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InYourElement
InYourElement

Episode 3 · 1 year ago

Fear

ABOUT THIS EPISODE

Doing anything worthwhile typically invovles discomfort and fear. Our relationship to fear can often time determine how far we're able to push ourselves, and can sometimes be the secret to exceptional performance in the arts, sports, and business.

In this episode, we sit down with Keith Blakemore-Noble, the UK's #1 Fear strategist. Keith is a renowned anti-fear coach, using practices such as NLP and Hypnosis to help 'reprogram' the minds of over 5000 people to break free from their phobias.

You can find out more about Keith's work at https://keithblakemorenoble.com.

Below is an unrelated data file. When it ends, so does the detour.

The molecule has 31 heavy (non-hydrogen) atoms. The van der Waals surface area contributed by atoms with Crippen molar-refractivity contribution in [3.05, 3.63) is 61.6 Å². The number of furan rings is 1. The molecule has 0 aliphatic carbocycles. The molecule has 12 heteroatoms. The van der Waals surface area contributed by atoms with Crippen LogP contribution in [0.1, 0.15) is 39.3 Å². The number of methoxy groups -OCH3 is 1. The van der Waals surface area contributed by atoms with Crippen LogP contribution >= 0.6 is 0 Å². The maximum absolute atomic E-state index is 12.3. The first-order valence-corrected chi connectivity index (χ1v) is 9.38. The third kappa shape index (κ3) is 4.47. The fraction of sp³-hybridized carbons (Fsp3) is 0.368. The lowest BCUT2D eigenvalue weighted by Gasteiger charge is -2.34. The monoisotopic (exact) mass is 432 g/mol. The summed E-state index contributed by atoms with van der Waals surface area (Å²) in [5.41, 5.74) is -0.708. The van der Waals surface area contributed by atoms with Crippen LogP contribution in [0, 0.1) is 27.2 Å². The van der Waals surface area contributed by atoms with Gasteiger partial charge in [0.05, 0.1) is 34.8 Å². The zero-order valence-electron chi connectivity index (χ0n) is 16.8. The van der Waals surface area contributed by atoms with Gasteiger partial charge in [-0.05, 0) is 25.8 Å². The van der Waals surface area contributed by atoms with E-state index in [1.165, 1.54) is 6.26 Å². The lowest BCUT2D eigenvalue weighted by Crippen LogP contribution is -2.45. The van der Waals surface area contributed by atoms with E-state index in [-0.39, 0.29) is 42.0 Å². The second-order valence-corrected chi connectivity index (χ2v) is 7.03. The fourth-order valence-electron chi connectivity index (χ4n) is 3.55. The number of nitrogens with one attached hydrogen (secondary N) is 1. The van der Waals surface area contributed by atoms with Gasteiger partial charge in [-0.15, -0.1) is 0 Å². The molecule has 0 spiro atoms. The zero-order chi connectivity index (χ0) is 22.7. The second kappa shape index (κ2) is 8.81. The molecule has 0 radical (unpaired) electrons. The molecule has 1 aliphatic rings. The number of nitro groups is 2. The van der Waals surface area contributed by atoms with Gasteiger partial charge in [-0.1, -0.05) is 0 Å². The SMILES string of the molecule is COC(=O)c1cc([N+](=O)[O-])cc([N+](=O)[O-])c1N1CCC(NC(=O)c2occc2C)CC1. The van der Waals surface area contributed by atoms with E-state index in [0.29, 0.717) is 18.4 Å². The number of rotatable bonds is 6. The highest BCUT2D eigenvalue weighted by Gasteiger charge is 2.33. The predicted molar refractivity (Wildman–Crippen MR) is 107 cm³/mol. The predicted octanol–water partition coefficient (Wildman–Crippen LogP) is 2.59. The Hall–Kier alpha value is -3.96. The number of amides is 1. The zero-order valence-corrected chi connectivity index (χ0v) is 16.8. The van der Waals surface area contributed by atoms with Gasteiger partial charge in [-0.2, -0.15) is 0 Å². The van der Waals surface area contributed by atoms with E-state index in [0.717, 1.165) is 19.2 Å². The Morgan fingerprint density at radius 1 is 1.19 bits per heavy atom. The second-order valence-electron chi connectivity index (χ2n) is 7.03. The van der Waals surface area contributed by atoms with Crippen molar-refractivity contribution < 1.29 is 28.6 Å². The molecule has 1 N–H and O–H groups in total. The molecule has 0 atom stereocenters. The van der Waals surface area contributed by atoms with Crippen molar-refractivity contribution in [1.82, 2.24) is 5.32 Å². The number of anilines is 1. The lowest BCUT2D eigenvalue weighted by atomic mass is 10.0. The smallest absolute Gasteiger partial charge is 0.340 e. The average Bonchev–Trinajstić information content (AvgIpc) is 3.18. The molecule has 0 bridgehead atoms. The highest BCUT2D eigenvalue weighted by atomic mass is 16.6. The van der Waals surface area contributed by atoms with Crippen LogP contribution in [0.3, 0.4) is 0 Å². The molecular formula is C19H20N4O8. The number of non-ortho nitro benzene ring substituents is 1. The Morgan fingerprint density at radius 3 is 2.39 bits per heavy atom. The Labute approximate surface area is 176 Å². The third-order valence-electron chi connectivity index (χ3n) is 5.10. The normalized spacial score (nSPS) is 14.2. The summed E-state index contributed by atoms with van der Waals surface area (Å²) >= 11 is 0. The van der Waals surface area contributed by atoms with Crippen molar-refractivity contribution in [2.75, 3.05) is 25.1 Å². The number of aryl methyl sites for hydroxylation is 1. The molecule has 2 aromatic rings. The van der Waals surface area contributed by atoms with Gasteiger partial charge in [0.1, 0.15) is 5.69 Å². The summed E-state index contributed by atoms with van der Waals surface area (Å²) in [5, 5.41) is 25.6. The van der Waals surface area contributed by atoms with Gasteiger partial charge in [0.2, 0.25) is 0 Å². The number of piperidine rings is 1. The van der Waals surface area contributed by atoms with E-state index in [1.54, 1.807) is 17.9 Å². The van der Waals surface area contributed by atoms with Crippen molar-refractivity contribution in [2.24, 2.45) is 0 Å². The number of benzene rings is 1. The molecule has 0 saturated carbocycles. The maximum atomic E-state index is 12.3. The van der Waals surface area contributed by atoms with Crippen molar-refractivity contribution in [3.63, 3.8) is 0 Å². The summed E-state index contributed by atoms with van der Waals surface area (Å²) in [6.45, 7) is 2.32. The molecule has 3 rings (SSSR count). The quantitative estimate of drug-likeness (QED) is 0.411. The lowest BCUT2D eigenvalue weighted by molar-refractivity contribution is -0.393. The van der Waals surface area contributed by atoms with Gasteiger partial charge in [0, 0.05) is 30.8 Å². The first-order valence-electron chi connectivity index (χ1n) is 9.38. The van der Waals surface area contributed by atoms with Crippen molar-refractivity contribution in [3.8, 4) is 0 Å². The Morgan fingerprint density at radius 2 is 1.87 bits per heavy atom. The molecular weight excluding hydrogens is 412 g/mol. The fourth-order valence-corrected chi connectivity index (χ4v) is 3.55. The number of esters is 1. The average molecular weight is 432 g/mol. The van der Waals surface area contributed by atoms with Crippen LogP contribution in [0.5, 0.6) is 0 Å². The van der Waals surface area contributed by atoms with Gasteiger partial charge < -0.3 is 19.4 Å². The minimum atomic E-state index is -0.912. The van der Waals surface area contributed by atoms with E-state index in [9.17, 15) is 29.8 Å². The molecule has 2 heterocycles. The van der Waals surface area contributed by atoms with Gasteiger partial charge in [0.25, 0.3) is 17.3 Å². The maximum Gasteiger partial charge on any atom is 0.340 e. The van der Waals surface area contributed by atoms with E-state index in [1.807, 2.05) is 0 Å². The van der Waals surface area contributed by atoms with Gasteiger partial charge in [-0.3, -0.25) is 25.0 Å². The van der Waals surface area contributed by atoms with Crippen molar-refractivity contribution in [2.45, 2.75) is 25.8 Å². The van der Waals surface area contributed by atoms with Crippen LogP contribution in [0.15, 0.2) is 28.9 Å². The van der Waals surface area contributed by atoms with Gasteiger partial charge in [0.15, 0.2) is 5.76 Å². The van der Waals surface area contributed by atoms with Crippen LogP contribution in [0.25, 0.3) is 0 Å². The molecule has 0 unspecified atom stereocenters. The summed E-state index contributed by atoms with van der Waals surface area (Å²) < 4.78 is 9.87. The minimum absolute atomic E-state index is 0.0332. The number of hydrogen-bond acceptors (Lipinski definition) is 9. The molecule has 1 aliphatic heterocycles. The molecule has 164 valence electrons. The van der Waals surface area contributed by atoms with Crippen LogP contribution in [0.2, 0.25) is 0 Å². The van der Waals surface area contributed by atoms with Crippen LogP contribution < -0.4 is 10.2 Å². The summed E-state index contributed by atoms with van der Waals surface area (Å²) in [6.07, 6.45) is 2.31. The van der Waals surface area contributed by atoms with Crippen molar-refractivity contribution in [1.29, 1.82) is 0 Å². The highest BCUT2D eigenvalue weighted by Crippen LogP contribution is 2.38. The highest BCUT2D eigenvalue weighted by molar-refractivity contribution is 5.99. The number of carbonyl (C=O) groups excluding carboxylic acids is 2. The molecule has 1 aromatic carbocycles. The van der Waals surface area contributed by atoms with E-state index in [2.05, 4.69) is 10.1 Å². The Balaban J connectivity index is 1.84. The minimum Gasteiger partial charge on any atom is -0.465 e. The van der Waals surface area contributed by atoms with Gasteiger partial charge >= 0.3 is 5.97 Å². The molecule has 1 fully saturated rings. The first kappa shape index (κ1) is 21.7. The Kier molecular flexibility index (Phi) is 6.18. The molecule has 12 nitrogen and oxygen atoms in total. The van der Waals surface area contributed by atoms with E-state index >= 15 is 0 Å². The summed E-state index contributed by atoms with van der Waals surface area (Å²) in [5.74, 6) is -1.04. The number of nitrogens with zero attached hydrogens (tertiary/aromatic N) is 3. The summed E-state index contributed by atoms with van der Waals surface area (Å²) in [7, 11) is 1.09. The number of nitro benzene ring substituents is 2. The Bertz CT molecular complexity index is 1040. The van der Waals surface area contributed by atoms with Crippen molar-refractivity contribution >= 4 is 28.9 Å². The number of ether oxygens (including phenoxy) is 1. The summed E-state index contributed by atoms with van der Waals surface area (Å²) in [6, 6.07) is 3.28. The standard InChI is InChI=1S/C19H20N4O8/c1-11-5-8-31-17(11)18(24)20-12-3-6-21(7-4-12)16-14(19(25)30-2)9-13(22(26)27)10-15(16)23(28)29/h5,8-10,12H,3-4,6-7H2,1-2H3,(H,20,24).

In your element is a show dedicated to helping you find your element. Every episode will be showcasing an idea, a story or an interesting person who's living in their element, with the hopes of helping you find your own. Being in your element can mean many things to some. It's a state off peak flow where you perform at your best, are happy and content with life and are doing interesting things which are worth while talking about. The idea is to uncover stories of people who are living in their element and Shaw wisdom on what it takes for others to also help find their own. So my guest today is Keith Blake More Noble. Now. Keith has a really interesting career where he helps people to transform their deepest fears into their greatest strengths. Since two thousand and ten he has helped over five thou people across the planet to transform their lives, which is why he is the UK's number one fear strategist. Prior to moving full time into helping people, he spent the best part of two decades in it, including leading a team with members in the UK, Norway and New Zealand. He's gone from reprogramming and upgrading computers to reprogramming and upgrading People's minds and the ladder definitely sounds more interesting and rewarding. So, Keith, I'm so excited to have you on the show. You've got such an interesting story and background and you know, I'd love to just dive straight into it and ask you know what brought you to this really interesting career part what was the the the the pull to to fear? Great question, Aaron, and I thank you for having me here. It's great, too, great to have have this chat. What what moved me from it to doing what I do now? Basically, I used to be painfully shy. For the first forty years of my life. I was kind of terrified as speaking with strangers. I used to think that I was lacking in confidence and now realize that basically I had social phobia. Just the thought of speaking with strangers was was terrified. There's no way, for example, you and I could be could be chatting like this. It's like Ah, how I speaking with somebody I don't know. So that's partly why I ended up in it, because it's great. I loved it. I enjoyed working with computers. I didn't really have to speak to many people perfect. But with with any career, as as you do well and you rise up, you eventually reach that point where it's no longer what you know, it's who you know that gets you future, gets your career progression. And, as you can imagine, being painfully shy for actively avoiding meeting New People, that kind of limitsure of your options for growth. There and also it was having, as you can imagine, quite an adverse impact on my social life, what there was of me hoping. How can you socialize when the thought of hanging out with strangers terrifying? And things things came to a head one Christmas. This was kind of just before the days of facebook, root and such like really really being big in people's lives. I was a member of an online community and I've gone with the people there nicely. It's great chatting from behind a computer. Computer key was brilliant and somebody suggested, because most of US lived with at that point, I lived down south. Most of US lived within about an hour or our source commute of London, someone suggested why don't we all get together and have a Christmas party, and I thought, why not? I know these people, I've been talking with them for the past year. How hard can it be? And I went there and discovered very quickly how hard it was, because there's a huge difference between talking via text on the computer keyboard actually physically meeting someone a big facetoface with them. So there I was, basically in a room full of strangers. In effect, it was it was terrifying. I had a panic attack. I actually locked myself in a...